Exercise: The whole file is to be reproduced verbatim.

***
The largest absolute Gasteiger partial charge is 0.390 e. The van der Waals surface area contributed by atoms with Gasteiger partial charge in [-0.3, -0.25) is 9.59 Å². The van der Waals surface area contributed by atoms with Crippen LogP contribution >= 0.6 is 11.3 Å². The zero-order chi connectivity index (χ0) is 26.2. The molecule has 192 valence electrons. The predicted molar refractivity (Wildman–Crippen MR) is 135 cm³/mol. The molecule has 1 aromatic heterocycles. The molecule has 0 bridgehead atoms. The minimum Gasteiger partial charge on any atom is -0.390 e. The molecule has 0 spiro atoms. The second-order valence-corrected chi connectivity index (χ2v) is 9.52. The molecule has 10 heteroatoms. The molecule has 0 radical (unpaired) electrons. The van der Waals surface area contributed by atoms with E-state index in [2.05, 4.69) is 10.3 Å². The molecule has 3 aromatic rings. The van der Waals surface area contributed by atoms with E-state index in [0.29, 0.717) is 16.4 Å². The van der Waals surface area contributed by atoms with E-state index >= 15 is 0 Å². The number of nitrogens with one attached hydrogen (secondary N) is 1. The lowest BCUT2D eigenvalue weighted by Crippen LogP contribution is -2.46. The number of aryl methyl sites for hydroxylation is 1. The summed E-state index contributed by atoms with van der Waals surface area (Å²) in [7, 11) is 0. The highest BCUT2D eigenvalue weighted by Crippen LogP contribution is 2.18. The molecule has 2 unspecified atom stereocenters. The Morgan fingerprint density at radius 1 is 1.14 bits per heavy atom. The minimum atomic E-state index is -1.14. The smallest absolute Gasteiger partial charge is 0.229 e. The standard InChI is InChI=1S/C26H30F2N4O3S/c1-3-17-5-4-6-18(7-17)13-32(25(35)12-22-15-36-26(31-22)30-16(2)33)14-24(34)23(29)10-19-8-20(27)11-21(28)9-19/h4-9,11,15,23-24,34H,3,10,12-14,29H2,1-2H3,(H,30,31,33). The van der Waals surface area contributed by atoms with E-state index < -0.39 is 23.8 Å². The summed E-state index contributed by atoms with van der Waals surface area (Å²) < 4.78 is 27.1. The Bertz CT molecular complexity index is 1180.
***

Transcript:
The largest absolute Gasteiger partial charge is 0.390 e. The van der Waals surface area contributed by atoms with Gasteiger partial charge in [-0.3, -0.25) is 9.59 Å². The van der Waals surface area contributed by atoms with Crippen LogP contribution >= 0.6 is 11.3 Å². The zero-order chi connectivity index (χ0) is 26.2. The molecule has 192 valence electrons. The predicted molar refractivity (Wildman–Crippen MR) is 135 cm³/mol. The molecule has 1 aromatic heterocycles. The molecule has 0 bridgehead atoms. The minimum Gasteiger partial charge on any atom is -0.390 e. The molecule has 0 spiro atoms. The second-order valence-corrected chi connectivity index (χ2v) is 9.52. The molecule has 10 heteroatoms. The molecule has 0 radical (unpaired) electrons. The van der Waals surface area contributed by atoms with E-state index in [2.05, 4.69) is 10.3 Å². The molecule has 3 aromatic rings. The van der Waals surface area contributed by atoms with E-state index in [0.29, 0.717) is 16.4 Å². The van der Waals surface area contributed by atoms with E-state index >= 15 is 0 Å². The number of nitrogens with one attached hydrogen (secondary N) is 1. The lowest BCUT2D eigenvalue weighted by Crippen LogP contribution is -2.46. The number of aryl methyl sites for hydroxylation is 1. The summed E-state index contributed by atoms with van der Waals surface area (Å²) in [7, 11) is 0. The highest BCUT2D eigenvalue weighted by Crippen LogP contribution is 2.18. The molecule has 2 unspecified atom stereocenters. The Morgan fingerprint density at radius 1 is 1.14 bits per heavy atom. The minimum atomic E-state index is -1.14. The smallest absolute Gasteiger partial charge is 0.229 e. The standard InChI is InChI=1S/C26H30F2N4O3S/c1-3-17-5-4-6-18(7-17)13-32(25(35)12-22-15-36-26(31-22)30-16(2)33)14-24(34)23(29)10-19-8-20(27)11-21(28)9-19/h4-9,11,15,23-24,34H,3,10,12-14,29H2,1-2H3,(H,30,31,33). The van der Waals surface area contributed by atoms with E-state index < -0.39 is 23.8 Å². The summed E-state index contributed by atoms with van der Waals surface area (Å²) < 4.78 is 27.1. The Bertz CT molecular complexity index is 1180.